The click is not the trick: The efficacy of clickers and other reinforcement methods in training naïve dogs to perform new tasks

Rachel J. Gilchrist, Lisa M. Gunter, Samantha F. Anderson, Clive D.L. Wynne

Research output: Contribution to journalArticlepeer-review

Abstract

Background: A handheld metal noisemaker known as a "clicker"is widely used to train new behaviors in dogs; however, evidence for their superior efficacy compared to providing solely primary reinforcement or other secondary reinforcers in the acquisition of novel behavior in dogs is largely anecdotal. Methods: Three experiments were conducted to determine under what circumstances a clicker secondary reinforcer may result in acquisition of a novel behavior more rapidly or to a higher level compared to other readily available reinforcementmethods. In Experiment 1, three groups of 30 dogs each were shaped to emit a novel sit and stay behavior of increasing duration with either the delivery of food alone, a verbal stimulus paired with food, or a clicker with food. The group that received only a primary reinforcer reached a significantly higher criterion of training success than the group trained with a verbal secondary reinforcer. Performance of the group experiencing a clicker as a secondary reinforcer was intermediate between the other two groups, but not significantly different from either. In Experiment 2, three groups of 25 dogs each were shaped to emit a nose targeting behavior and then perform that behavior at increasing distances from the experimenter using the same three methods of positive reinforcement as in Experiment 1. No statistically significant differences between the groups were found. In Experiment 3, three groups of 30 dogs each were shaped to emit a nose-targeting behavior upon an array of wooden blocks with task difficulty increasing throughout testing using the same three methods of positive reinforcement as previously tested. No statistically significant differences between the groups were found. Results: Overall, the findings suggest that both primary reinforcement alone as well as a verbal or clicker secondary reinforcer can be used successfully in training a dog to perform a novel behavior, but that no positive reinforcement method demonstrated significantly greater efficacy than any other.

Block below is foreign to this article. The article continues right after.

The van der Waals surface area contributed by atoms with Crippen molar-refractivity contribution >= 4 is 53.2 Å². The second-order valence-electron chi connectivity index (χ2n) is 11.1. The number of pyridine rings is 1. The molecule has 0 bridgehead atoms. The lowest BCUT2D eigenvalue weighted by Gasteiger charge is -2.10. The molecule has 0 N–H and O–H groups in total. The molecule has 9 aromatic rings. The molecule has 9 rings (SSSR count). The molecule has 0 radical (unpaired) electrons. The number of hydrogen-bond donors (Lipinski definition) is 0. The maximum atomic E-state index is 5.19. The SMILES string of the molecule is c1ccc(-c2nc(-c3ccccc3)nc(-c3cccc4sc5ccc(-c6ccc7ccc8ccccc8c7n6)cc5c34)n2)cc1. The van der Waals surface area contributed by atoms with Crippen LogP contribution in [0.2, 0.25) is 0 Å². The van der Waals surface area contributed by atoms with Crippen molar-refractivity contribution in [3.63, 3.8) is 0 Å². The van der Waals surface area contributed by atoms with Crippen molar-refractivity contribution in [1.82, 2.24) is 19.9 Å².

Original languageEnglish (US)
Article numbere10881
JournalPeerJ
Volume9
DOIs
StatePublished - Feb 22 2021

Keywords

  • Behavioral conditioning
  • Clicker training
  • Dogs
  • Reinforcement learning
  • Secondary reinforcer

ASJC Scopus subject areas

  • Neuroscience(all)
  • Biochemistry, Genetics and Molecular Biology(all)
  • Agricultural and Biological Sciences(all)

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